PS – Jimmy and I have managed not to kill each other. Surprisingly.

Shops filled the narrow alleyways of the Medina

Shops filled the narrow alleyways of the Medina

Chefchaouen, Morocco

Chefchaouen, Morocco

Chefchaouen, Morocco

Chefchaouen, Morocco

Blue, blue, blue - you make me feel anything but blue.

Blue, blue, blue – you make me feel anything but blue.

Casablanca – Rabat – Chefchaouen in 24 hours

 

Driving on the road less traveled - enroute to Chefchauoen.

Driving on the road less traveled – enroute to Chefchauoen.

Has it really only been 24 hours total in Morocco? We drove a total of 6 hours from Casablanca to Rabat and ended up in Chefchaouen. Today’s highlights:

A first! It was my first time driving in a foreign country! Of course, it had to lead to my first time being pulled over by a cop (yes, this includes the US).

We got pulled over by the cops not once, but TWICE. Once with me and another time with Jimmy. We both had no idea what we did to get pulled over. BUT if you smile a ton and look very confused while repeating the name of the town that you are trying to get to…the cops will just let you go.

Hassan II Mosque - Casablanca, Morocco

Hassan II Mosque – Casablanca, Morocco

Lanes don’t matter. Drive in one lane or both lanes…it doesn’t matter. Cars and people will come at you from all different directions, but somehow you’ll make it out in one piece. It works. I just go with it and don’t question it.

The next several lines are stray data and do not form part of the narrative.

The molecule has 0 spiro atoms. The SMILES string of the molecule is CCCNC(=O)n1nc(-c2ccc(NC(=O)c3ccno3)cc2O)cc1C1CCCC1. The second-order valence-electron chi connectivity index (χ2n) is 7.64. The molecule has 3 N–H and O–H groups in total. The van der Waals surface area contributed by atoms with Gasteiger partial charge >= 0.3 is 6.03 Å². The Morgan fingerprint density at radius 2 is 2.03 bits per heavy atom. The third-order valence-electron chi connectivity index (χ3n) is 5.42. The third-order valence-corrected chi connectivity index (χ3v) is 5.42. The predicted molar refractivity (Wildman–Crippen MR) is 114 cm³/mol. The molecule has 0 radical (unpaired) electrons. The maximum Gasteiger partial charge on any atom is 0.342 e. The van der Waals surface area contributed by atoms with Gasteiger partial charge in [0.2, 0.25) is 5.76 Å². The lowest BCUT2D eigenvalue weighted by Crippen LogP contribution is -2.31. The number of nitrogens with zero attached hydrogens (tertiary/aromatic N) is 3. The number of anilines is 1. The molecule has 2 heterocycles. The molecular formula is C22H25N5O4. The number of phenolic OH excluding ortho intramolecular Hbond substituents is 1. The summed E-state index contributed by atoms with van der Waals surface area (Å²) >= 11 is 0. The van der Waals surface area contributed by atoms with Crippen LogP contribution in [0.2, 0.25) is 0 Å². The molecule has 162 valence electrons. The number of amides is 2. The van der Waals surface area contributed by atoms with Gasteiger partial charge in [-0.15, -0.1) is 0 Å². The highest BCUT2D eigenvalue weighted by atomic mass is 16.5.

While we’re at it…signs don’t matter either. We somehow miraculously made it to every one of our destination going purely based on instincts. I have to give props to Jimmy on this one, although I ALWAYS question his sense of direction and will probably continue to do so.

Large doors to the Hassan II Mosque

Large doors to the Hassan II Mosque

Chellah ruins - Rabat, Morocco

Chellah ruins – Rabat, Morocco

Beautiful Moroccan archways - Rabat

Beautiful Moroccan archways – Rabat

We arrived in Chefchaouen pretty late, but this is no sleepy town. We were lucky enough to be here during one of their biggest music festivals (Alegria Musica De Chefchaouen). So Jimmy and I decided to grab a quick dinner and head into town for some music with the locals.

It’s officially 1:35am, and I’m not tired. I’m going to be so screwed tomorrow.

IMG_20140516_222746 (1)

Late night dinner at Casa Hassam. Grilled chicken and Moroccan mint tea.

Alegria Music Festival - Chefchaouen.

Alegria Music Festival – Chefchaouen

Here’s Looking At You, Kid – Casablanca

Friendly Moroccans leading the way to help us with finding out hotel.

Friendly Moroccans leading the way to help us with finding our hotel.

We arrived in Casablanca pretty late on Thursday night and as the plane approached the gate all I could think about was the infamous scene out of Casablanca where Bogart says ‘Here’s looking at you, kid.’ We made it. ~20 hours later and we’ve finally arrived at our first destination. Alive, exhausted and feeling a bit sticky from the humidity, all I could think about was checking into our hotel so that I can finally lay down. But…we weren’t done yet. We still had about a 45 minute drive ahead of us into the city to get to our hotel.

After about one and a half hours of driving around aimlessly, we gave up and pulled into a gas station to ask for help. That was when we met Soufiane and his friend. He graciously offered to lead us to our hotel on his motorcycle. Weaving through the streets of Casablanca is not easy when you’re trying to follow a motorcycle. We were off…waaaaay off. I looked at Jimmy and laughed because there was no way we would’ve found our hotel without the help of these awesome guys.

Tomorrow we explore Casablanca…but for now my head is hitting my pillow.

PS – Why are street signs so hard to find in other countries?